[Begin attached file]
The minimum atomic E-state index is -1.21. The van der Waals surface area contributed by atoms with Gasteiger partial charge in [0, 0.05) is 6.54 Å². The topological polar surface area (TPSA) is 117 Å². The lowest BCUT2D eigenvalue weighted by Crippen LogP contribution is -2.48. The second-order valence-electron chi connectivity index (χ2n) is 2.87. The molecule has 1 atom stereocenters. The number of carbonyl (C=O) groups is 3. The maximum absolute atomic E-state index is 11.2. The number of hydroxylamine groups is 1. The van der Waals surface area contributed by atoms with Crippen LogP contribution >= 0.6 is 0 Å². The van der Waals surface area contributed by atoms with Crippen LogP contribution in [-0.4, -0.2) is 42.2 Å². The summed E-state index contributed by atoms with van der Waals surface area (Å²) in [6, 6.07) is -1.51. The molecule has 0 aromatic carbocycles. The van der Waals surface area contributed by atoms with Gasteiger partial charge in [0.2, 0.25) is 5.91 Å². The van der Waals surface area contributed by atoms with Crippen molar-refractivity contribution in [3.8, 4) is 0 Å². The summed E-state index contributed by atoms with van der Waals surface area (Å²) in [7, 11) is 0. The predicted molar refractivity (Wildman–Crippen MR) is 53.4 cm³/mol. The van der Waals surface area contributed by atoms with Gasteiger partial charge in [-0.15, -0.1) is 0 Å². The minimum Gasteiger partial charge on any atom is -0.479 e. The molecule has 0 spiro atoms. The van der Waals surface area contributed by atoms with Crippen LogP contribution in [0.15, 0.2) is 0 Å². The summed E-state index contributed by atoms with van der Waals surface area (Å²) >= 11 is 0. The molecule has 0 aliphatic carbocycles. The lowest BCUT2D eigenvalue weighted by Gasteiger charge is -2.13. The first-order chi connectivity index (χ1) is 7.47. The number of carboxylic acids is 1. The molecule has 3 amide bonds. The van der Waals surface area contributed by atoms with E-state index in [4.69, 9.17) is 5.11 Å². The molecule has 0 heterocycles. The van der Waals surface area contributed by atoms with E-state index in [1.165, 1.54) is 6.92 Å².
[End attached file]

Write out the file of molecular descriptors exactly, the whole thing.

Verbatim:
The minimum atomic E-state index is -1.21. The van der Waals surface area contributed by atoms with Gasteiger partial charge in [0, 0.05) is 6.54 Å². The topological polar surface area (TPSA) is 117 Å². The lowest BCUT2D eigenvalue weighted by Crippen LogP contribution is -2.48. The second-order valence-electron chi connectivity index (χ2n) is 2.87. The molecule has 1 atom stereocenters. The number of carbonyl (C=O) groups is 3. The maximum absolute atomic E-state index is 11.2. The number of hydroxylamine groups is 1. The van der Waals surface area contributed by atoms with Crippen LogP contribution >= 0.6 is 0 Å². The van der Waals surface area contributed by atoms with Crippen LogP contribution in [-0.4, -0.2) is 42.2 Å². The summed E-state index contributed by atoms with van der Waals surface area (Å²) in [6, 6.07) is -1.51. The molecule has 0 aromatic carbocycles. The van der Waals surface area contributed by atoms with Gasteiger partial charge in [0.2, 0.25) is 5.91 Å². The van der Waals surface area contributed by atoms with Crippen molar-refractivity contribution in [3.8, 4) is 0 Å². The summed E-state index contributed by atoms with van der Waals surface area (Å²) in [7, 11) is 0. The predicted molar refractivity (Wildman–Crippen MR) is 53.4 cm³/mol. The van der Waals surface area contributed by atoms with Gasteiger partial charge in [-0.15, -0.1) is 0 Å². The minimum Gasteiger partial charge on any atom is -0.479 e. The molecule has 0 spiro atoms. The van der Waals surface area contributed by atoms with Crippen LogP contribution in [0.15, 0.2) is 0 Å². The summed E-state index contributed by atoms with van der Waals surface area (Å²) >= 11 is 0. The molecule has 0 aliphatic carbocycles. The lowest BCUT2D eigenvalue weighted by Gasteiger charge is -2.13. The first-order chi connectivity index (χ1) is 7.47. The number of carboxylic acids is 1. The molecule has 3 amide bonds. The van der Waals surface area contributed by atoms with E-state index in [4.69, 9.17) is 5.11 Å². The molecule has 0 heterocycles. The van der Waals surface area contributed by atoms with E-state index in [1.165, 1.54) is 6.92 Å².